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Machine Learning in Evapotranspiration Data & Thermal Infrared and Microwave Satellite Observations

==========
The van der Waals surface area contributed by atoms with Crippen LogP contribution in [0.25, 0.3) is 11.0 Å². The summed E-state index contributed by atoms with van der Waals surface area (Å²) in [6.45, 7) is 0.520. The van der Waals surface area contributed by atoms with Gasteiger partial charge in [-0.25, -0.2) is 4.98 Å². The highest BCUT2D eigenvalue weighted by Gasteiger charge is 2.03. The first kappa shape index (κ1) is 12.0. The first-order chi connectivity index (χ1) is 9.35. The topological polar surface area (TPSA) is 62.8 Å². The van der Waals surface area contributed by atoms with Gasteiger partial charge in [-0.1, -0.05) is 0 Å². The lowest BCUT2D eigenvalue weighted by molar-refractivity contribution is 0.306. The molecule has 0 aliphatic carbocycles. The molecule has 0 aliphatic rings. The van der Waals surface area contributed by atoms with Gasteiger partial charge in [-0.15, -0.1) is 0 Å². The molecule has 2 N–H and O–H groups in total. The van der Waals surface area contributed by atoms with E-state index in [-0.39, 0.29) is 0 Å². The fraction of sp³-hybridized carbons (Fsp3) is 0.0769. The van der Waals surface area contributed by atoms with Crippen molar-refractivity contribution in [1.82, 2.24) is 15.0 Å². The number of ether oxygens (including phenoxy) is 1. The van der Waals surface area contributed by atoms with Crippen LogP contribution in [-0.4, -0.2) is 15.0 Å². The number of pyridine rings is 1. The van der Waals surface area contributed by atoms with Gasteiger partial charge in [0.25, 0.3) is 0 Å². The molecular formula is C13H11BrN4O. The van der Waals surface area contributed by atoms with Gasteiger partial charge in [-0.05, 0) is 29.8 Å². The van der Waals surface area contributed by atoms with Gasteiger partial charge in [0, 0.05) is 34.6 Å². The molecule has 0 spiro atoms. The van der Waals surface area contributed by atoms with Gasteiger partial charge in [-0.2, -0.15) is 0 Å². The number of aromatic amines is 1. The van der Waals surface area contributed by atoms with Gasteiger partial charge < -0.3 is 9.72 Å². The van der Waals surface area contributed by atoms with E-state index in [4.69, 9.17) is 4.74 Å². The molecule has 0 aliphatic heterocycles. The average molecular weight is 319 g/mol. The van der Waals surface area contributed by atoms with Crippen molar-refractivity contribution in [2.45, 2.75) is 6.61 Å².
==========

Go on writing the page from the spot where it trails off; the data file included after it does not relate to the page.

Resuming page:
Land surface evapotranspiration (ET) is one of the main energy sources for atmospheric dynamics and a critical component of the local, regional, and global water cycles. Consequently, accurate measurement or estimation of ET is one of the most active topics in hydro-climatology research. With massive and spatially distributed observational data sets of land surface properties and environmental conditions being collected from the ground, airborne or space-borne platforms daily over the past few decades, many research teams have started to use big data science to advance the ET estimation methods. The Geostationary satellite Evapotranspiration and Drought (GET-D) product system was developed at the National Oceanic and Atmospheric Administration (NOAA) in 2016 to generate daily ET and drought maps operationally. The primary inputs of the current GET-D system are the thermal infrared (TIR) observations from NOAA GOES satellite series. Because of the cloud contamination to the TIR observations, the spatial coverage of the daily GET-D ET product has been severely impacted. Based on the most recent advances, we have tested a machine learning algorithm to estimate all-weather land surface temperature (LST) from TIR and microwave (MW) combined satellite observations. With the regression tree machine learning approach, we can combine the high accuracy and high spatial resolution of GOES TIR data with the better spatial coverage of passive microwave observations and LST simulations from a land surface model (LSM). The regression tree model combines the three LST data sources for both clear and cloudy days, which enables the GET-D system to derive an all-weather ET product. This paper reports how the all-weather LST and ET are generated in the upgraded GET-D system and provides an evaluation of these LST and ET estimates with ground measurements. The results demonstrate that the regression tree machine learning method is feasible and effective for generating daily ET under all weather conditions with satisfactory accuracy from the big volume of satellite observations.